Showers all the day, mild and spring like atmosphere. Mr H. had a bad cold, and took remedies, did not venture out. I was also prevented from going to Church, and remained at home with the children. Our Servants all out to.day. I put the little ones, to bed, they are no trouble.
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Monday. 24.th April. 1843.

A warm, clear day. Showers at noon. I went out early with Julie, put on my cloak, and velvet bonnet, was uncomfortably warm. We looked at some elegant Cardinals at Stewerts; and silks for dresses. Had a tiresome walk home. Marie, spent the day with us. I walked part of the way home with her. Cath. sick with cold, and rheumatism. Bought oysters for dinner.

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Tuesday 25th April 1843.

A lovely, cool day. Julie, went with me to see Mrs Anelli, she was all in confusion preparing to move on Thursday. Mr A. showed me the picture, I have long wished to possess, and I am more delighted than ever, with the subject. I prefer it to any thing he has in his rooms. The Madonna is beautifull, and the infant Jesus lovely. Eugene, spent the day with us. Isabella, sat two hours entertaining me, she has moved, and likes her new lodgings. I purchased a pair of shoes at Millers. 9. shillings. Sent our sofa cushion to get restuffed, and made new.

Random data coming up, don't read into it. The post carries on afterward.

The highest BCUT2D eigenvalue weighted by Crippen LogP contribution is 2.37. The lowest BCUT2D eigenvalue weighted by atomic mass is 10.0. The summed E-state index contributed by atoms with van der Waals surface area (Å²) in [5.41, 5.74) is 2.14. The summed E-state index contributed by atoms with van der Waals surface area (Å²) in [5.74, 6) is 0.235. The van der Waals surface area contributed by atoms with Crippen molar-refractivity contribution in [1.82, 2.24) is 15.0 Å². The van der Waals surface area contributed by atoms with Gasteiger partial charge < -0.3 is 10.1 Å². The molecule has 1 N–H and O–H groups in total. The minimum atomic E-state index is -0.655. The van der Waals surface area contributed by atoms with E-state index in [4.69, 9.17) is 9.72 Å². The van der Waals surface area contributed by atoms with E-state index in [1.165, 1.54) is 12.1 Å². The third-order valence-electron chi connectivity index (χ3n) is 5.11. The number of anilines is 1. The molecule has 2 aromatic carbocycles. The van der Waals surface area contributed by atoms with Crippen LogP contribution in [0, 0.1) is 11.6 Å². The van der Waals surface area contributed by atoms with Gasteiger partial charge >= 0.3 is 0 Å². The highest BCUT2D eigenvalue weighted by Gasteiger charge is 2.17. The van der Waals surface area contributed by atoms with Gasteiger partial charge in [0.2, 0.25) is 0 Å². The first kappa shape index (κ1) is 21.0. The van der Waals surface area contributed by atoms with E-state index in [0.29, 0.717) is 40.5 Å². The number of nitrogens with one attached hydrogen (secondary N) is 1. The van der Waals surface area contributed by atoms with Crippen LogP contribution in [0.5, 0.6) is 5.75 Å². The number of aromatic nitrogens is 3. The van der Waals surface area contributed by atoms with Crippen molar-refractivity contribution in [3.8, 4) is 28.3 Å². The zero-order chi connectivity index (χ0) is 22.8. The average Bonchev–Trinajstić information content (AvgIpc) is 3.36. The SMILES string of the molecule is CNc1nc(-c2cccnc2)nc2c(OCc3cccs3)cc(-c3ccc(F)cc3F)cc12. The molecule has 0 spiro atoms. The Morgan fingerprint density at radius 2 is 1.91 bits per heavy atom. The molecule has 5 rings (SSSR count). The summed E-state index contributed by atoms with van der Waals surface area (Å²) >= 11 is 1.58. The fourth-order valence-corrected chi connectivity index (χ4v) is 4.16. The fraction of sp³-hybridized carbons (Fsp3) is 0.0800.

April 22, 1843 – “A sweet day, although Julie falls in the gutter”

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157_Page 155Saturday. 22nd. April. 1843.

Another sweet day. A summers sun. We have resolved to arise earlier than we do at present, for a wonder. M H. makes the proposition, to which I cordially agree. My ankle a little stiff this morning, but no pain. I intended to keep quiet to.day, for fear of a return of the pain. We are sitting without fire, the air is so lovely and mild. My cold is much better, indeed quite well. Remsen does not appear quite well to.day. Julie, fell in the mud gutter, with her hoople. A new pair of boots came home from Middletons.